This past Sunday marked the final day of operation for a bakery that had been in business for sixty-one years. It was located in the Bronx neighborhood Riverdale, which is not too far from where I call home. The bakery was something of an institution—a mom-and-pop business that seemed like it would always be there. The reason for the shuttering of its doors: exorbitant rent that was too high for a bakery—even a popular one—to pay and realize a profit. A longstanding area fish store right next-door to the bakery closed earlier this year for the very same reason. Both businesses were dealing with a “fairer,” less greedy landlord—it has been reported—than the notorious conglomerate that owns a wealth of commercial property in this rather upscale neighborhood in New York City.
Having run out many mom-and-pops, that aforementioned notorious landlord’s “Store for Rent” signs are ubiquitous in windows, with many of the storefront’s remaining empty for years. I guess it pays—in some instances—to raise rents beyond what individuals can afford. I guess it pays—in some instances—to keep the spaces unoccupied, too. Now that doesn’t sound like very good public policy to me. And it is certainly a recipe for destroying the heart and soul—the uniqueness and diversity—of neighborhoods. But then that’s why landlords are so civic-minded and contribute in a big way to the politicians who make our laws.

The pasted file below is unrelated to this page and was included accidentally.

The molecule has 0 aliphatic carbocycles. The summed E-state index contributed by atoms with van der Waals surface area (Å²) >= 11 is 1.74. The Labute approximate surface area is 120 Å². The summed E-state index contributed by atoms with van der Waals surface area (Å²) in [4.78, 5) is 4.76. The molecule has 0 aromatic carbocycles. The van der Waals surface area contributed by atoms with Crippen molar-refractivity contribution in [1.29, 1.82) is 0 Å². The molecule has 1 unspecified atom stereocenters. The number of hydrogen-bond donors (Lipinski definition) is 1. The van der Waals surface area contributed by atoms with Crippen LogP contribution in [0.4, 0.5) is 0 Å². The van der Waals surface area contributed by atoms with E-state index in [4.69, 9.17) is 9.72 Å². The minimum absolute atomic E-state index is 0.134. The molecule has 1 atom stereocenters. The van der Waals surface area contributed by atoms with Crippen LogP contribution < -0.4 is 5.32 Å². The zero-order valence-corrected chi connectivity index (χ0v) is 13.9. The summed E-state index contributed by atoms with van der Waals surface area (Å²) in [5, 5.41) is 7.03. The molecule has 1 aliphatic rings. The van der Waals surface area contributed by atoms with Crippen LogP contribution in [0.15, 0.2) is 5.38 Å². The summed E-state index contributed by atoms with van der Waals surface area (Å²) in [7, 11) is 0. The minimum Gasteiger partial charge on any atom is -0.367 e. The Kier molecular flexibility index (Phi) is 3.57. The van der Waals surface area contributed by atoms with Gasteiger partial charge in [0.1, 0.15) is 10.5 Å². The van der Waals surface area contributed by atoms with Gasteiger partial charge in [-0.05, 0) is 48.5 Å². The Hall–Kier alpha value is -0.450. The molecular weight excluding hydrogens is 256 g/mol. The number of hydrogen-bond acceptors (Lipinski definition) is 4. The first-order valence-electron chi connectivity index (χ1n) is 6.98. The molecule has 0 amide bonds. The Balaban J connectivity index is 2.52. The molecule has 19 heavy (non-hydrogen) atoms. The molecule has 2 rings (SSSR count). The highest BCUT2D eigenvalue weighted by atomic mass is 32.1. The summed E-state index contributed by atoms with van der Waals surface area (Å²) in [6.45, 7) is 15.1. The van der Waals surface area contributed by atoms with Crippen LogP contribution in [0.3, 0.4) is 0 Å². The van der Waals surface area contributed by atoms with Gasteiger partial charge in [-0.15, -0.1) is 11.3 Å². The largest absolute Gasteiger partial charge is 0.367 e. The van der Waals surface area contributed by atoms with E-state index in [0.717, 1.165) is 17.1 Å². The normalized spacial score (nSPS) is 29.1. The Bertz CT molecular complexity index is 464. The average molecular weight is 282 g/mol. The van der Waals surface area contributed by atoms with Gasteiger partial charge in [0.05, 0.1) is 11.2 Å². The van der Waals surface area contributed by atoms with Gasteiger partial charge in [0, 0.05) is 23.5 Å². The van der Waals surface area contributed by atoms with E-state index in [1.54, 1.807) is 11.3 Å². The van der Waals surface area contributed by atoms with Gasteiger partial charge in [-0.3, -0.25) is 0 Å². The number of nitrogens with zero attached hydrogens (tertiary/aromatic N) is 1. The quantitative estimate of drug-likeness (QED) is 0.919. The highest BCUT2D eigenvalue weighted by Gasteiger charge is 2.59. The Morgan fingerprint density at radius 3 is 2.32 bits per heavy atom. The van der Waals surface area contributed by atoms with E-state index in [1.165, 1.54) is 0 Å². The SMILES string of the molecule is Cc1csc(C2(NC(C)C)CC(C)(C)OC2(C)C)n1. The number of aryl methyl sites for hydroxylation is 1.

The times are very definitely changing. And it’s not only the ridiculous rents. In the case of a neighborhood bakery, it’s harder to compete now for a whole host of reasons. When I was a kid, supermarkets didn’t have bakeries on the premises. We weren’t traveling to Trader Joe’s and Whole Foods. Other small businesses are competing with the Internet and the likes of Wal-Mart and Target. Ten and twenty years ago, it would have been inconceivable that tony Riverdale would have a Subway, Starbucks, and Dunkin’ Donuts a hop, skip, and a jump from one another. But such is life, I guess—ever evolving and ever devolving.